Health chiefs in Lancashire and South Cumbria admit local people deserve much better health care and without it lives could be lost.
Blackpool GP Dr Amanda Doyle said they have been told people often feel uninformed and have no involvement in decisions about their health care and find the system is ‘fragmented, uncommunicative and at times uncooperative’.
She noted care staff say they experience barriers or restrictions in their ability to care because of ‘organisational or contractual barriers’.
Dr Doyle, who combines her role as chief clinical officer for the Blackpool Clinical Commissioning Group (CCG) with being the sustainability and transformation programme (STP) lead for Lancashire and South Cumbria, said the problems lead to ‘duplication, waste and gaps in care’ and it is time to act.
In her introduction to the STP report she noted: “For too long in this area we have had some of the poorest health in the country.”
She said the sustainability and transformation plan provides both an overview of the case for change and the state of local health and care services.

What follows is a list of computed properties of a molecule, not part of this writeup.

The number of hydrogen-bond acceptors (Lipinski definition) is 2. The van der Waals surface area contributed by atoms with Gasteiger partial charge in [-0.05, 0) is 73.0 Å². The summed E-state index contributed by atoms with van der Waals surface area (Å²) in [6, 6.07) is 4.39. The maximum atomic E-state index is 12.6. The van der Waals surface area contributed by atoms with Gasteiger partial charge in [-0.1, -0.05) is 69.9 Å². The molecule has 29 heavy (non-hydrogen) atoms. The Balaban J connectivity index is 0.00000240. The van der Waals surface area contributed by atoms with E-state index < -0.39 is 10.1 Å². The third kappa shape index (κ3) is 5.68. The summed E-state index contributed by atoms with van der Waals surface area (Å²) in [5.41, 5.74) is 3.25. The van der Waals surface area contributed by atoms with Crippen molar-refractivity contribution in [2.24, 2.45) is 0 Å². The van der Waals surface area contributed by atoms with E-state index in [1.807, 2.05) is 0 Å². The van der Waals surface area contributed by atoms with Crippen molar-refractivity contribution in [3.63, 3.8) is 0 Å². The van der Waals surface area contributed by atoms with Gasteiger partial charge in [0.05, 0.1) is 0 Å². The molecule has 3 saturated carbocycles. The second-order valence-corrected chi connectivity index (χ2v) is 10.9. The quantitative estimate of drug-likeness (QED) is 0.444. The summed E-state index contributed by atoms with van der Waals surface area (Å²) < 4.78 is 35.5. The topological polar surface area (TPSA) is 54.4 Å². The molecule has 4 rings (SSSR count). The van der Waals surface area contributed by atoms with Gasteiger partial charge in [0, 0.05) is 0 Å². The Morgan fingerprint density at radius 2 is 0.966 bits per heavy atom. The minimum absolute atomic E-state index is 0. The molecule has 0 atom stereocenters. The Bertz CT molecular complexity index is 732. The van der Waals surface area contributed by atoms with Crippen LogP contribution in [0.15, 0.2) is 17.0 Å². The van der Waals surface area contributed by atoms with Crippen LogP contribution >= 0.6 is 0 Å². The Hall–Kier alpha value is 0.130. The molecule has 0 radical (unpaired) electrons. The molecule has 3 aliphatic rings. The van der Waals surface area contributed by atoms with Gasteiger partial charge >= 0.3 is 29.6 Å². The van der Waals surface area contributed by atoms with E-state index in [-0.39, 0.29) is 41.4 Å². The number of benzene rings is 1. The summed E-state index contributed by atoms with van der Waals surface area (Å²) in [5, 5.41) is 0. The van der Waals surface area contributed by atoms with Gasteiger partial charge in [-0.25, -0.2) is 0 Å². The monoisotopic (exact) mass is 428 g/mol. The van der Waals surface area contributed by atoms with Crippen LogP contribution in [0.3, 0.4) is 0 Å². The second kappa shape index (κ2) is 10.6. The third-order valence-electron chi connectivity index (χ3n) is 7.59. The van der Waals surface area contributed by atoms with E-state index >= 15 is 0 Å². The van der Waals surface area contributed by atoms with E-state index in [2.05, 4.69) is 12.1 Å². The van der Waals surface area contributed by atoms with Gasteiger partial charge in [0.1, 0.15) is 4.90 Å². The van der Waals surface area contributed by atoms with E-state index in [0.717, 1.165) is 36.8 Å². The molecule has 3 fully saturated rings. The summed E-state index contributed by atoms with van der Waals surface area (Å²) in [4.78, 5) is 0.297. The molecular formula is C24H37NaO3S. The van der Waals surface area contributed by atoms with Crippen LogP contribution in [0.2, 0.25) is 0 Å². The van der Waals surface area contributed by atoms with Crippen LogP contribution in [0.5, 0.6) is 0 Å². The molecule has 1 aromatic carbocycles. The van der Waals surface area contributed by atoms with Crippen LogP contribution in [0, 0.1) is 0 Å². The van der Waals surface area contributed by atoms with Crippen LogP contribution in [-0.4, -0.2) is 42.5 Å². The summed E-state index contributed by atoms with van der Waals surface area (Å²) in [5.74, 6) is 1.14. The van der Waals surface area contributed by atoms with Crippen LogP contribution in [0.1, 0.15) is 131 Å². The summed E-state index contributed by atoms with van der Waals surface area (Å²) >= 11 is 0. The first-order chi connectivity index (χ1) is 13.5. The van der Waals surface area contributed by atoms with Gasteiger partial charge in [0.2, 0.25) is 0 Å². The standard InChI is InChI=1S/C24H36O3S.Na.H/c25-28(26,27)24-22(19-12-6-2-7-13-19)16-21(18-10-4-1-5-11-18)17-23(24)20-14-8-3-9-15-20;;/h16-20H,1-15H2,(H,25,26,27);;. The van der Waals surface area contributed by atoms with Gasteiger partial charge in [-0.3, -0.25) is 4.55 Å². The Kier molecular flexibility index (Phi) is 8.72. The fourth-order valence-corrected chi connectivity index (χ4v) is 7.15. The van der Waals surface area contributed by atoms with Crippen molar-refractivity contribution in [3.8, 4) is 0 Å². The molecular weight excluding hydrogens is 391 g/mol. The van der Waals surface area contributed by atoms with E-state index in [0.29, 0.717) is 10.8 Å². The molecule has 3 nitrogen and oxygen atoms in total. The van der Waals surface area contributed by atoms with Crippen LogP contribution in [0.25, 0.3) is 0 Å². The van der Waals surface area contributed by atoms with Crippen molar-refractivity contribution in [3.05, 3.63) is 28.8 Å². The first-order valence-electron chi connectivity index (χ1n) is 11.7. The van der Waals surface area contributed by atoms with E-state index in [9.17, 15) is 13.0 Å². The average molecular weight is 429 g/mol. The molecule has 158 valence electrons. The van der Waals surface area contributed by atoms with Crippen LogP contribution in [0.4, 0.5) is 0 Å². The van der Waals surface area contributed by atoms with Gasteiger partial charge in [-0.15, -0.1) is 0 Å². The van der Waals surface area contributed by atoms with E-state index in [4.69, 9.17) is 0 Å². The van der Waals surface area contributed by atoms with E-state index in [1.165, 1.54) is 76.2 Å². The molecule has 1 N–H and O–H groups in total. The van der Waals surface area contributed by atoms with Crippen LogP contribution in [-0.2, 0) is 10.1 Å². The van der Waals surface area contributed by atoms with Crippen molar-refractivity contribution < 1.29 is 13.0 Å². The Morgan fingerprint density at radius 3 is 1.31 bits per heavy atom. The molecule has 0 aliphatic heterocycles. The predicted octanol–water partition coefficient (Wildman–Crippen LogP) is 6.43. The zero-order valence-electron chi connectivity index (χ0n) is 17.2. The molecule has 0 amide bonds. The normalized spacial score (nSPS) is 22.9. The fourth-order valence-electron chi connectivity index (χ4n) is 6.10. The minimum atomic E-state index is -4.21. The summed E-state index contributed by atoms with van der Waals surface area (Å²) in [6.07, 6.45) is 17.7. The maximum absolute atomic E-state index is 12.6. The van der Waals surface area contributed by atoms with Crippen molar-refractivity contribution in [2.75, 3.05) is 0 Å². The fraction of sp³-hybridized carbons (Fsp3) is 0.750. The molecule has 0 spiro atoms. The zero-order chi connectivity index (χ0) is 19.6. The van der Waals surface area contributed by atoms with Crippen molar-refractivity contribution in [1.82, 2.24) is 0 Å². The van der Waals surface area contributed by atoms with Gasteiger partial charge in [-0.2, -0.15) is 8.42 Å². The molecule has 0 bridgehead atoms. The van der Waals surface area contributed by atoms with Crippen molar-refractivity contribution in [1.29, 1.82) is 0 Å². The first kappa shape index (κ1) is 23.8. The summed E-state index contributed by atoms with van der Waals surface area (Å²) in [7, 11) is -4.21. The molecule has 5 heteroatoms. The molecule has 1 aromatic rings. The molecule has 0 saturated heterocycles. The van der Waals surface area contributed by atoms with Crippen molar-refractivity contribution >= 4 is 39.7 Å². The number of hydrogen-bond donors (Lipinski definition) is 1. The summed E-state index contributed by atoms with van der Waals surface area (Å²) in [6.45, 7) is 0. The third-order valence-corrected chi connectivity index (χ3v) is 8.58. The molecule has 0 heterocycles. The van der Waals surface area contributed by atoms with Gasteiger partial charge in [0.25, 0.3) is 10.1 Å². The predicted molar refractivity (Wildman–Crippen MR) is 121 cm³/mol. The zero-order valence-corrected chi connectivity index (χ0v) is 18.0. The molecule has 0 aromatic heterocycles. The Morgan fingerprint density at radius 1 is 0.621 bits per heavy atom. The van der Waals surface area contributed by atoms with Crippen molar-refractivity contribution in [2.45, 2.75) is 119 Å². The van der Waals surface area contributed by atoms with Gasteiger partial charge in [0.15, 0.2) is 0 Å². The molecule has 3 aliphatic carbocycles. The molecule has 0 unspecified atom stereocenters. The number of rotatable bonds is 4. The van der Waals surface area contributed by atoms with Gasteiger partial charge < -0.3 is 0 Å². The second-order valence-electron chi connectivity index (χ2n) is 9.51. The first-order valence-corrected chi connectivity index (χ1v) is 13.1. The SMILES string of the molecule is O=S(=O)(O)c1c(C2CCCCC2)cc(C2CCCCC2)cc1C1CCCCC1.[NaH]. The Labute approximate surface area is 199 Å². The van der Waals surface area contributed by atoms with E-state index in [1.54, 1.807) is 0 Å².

The medic highlighted the pride in existing services – saying staff were doing all they could to promote quality care – but said action is needed.
She warned: “Collectively we are keen to retain and improve our local services, but with no change, excellent will become average, and average will become poor.”
This would affect everyone and the result would, she said, be ‘poor health outcomes and avoidable lives lost’.
The new plan aims to ensure residents receive good quality affordable health care now and in the future, creating a better joined up care system.
The report adds: “We want people to know where, when and how they can access the support they need and that this support will be available at the right time and in the right places.”